The validation comes from your peers who you’re working with, doing that game. Bringing the best out of the game. I’m now probably more sensitive to the players than I’ve ever been as I’ve gotten teenagers who are aspiring athletes. As I’m doing my broadcast, I want to do the best I can for their families, their friends, and those coaches. I know that sounds cliche but 12 years later sitting there worrying about what everyone thinks and their validation, much like a quarterback, you’re going to struggle.

KK: Heading into the season, what is your preparation like for the games in the short- and long-term?

BH: That’s one of the things that’s been really unique in this transition is I do know my first four games. Back at ESPN it was week-to-week. We’d get our first one a few weeks out at the seminar and then it was really land and figure out what you had five days later. You didn’t really know where you were going to be and if you spend a ton of time worrying about that than you’re just chasing.

This is a bit different. I know my first four games so I have an opportunity to get ahead. I read stories, read what’s going on locally. I was down at Stanford yesterday. Bruce Feldman and I flew in and spent the day sitting in meetings, spending time with coach [David] Shaw, watching practice. First games are always a bit tricky because of personnel change and there’s no preseason to watch. There’s not quite as much film to watch, though you go back to the year before. It’s about trying to engage with the players and coaches. There is ample time to do as much preparation as you want, especially for the first couple.

I enjoy time with the coaches more than anything else. I’m the son of a coach. My brother is a coach at Texas A&M. If I wasn’t doing this I would probably be coaching. I really enjoy the relationships I can build, the trust I can build with those guys doing that job. There are some of my peers that don’t really care for coaches meetings because of cliches and coach-talk. Some of them barely do them, but for me that is the most valuable real estate I have. I want to walk in that room and have a sense of equity and trust. I want to present where they’re at as accurately as I can.

There’s been some hard conversations with coaches through the years, but honest. Getting that back and forth has been one of the biggest keys in my 12 years.

I remember when I got in looking at Todd Blackledge and Kirk Herbstreit and the relationships they had with coaches and thinking, ‘Man, I hope one day I get to that point where I can have real conversations.’

KK: How do you toe that line of not being their friend, of being capable of being critical, balancing that professional relationship?

BH: Doing a decade of radio in the mornings has been a huge help for that. A consultant said to me to never say anything on the radio you wouldn’t say face-to-face. If you’re able to say it face-to-face, then you should be willing to say it on the radio. I draw that same parallel with football on the television as well. I’m not going to say something like a personal attack but I’m absolutely going to have a professional opinion.

KK: When those times do happen, when there’s friction, are you happy because your opinion matters that much or does it agitate you?

BH: Probably the No. 1 piece of advice that I give to younger guys getting into this is to do live radio. Do as much talk radio as you can because it helps massage all of these things. I don’t ever — and never have — had a phony topic, take or argument to make a headline. At the same time you have to have a strong opinion. There is some of that balance.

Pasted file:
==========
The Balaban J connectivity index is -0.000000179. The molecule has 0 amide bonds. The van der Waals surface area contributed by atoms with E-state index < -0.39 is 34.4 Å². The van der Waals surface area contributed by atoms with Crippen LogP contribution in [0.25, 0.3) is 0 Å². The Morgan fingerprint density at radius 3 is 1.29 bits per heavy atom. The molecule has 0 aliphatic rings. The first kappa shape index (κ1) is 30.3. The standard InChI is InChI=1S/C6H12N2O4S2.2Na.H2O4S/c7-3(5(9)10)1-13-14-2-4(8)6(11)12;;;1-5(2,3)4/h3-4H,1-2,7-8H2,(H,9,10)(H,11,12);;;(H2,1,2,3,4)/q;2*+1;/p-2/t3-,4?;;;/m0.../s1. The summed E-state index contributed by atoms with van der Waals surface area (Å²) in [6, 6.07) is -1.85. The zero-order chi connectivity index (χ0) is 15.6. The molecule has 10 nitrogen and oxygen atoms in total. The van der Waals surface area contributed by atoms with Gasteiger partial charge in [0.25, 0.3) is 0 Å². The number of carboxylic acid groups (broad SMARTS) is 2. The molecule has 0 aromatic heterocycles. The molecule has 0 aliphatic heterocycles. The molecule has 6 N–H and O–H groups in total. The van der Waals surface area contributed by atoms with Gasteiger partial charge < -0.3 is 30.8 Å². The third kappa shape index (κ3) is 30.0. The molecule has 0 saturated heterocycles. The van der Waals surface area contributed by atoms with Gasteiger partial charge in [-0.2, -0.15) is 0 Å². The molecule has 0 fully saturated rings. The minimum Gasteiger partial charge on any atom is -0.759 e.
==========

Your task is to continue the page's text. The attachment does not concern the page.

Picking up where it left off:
When Jim Mora attacked me, that felt personal. I was saying the same things that I would say to someone’s face and he was taking real personal shots. I know this because we still play them during the opening of my radio show.

He felt like I was taking a personal shot at Josh Rosen so he was defending Rosen when I think all the while I was having a professional opinion. Those are things that you massage in radio every single day and I think it helps give you some substance to stand on. You’re doing your job and giving your opinion.

If you want to come full-circle on that, about six months later, I was talking with my co-host Mike Salk about Rosen in the draft. I said, ‘we’ll get Mora on the show.’ Mike’s like, ‘no way, he’s not coming on the show.’

Sure enough, he did and he was great. You have to be willing to bring that on, have a face-to-face, and have those conversations.

KK: What do you have in front of you for reference during the game?

BH: Joel Klatt and I were just talking about this, comparing notes on our call sheet and how different that can be, what it looks like. For years I wrote my own with my own pencil. Over the last few years, there’s a great consultant who puts together the names with the boxes and numbers and then I still do a lot of handwriting.

KK: College football games are too long for a broadcaster? Yes or no?

BH: I think for anyone’s attention span. Calling a game now, if it’s a six-overtime, 4.5-hour game, I’m good. I’ve done a few of those and never walked out thinking it was too long. If it is we’re going to throw it 65 times a game and the clock stops and it takes 4.5 hours to play 60 minutes, yeah that’s problematic. I think that’s a challenge for everybody involved.

KK: Do you start to lose a rhythm if it takes 2 hours and 15 minutes to get to halftime? Is there a certain pace of game that helps it go smoother for you?

BH: Wisconsin-Iowa takes 2.5 hours to play versus West Virginia-Texas Tech that takes four hours? You know that going in so you know gameplan-wise, everything you need to get to. I do these preseason NFL games with Curt Menefee and the Seahawks and I’ll tell you when you don’t throw to studio, have a sideline reporter, and all these pieces to the machine, that game feels like really heavy lifting.

When you’re doing a college game and have so many of these moving pieces and promos and studio, there’s rarely been a game where I walk out feeling like it was arduous or heavy lifting. No, I don’t think in my experience the pace throws us off.

Davis, Huard and Feldman kick off their season with a pair of games on opening weekend, beginning Thursday, Aug. 29, with South Dakota State at Minnesota at 9:00 PM ET on FS1. The three then head to Palo Alto for a battle between the Pac-12 and Big Ten, as No. 25 Stanford hosts Northwestern Saturday, Aug. 31, at 4:00 PM ET on FOX.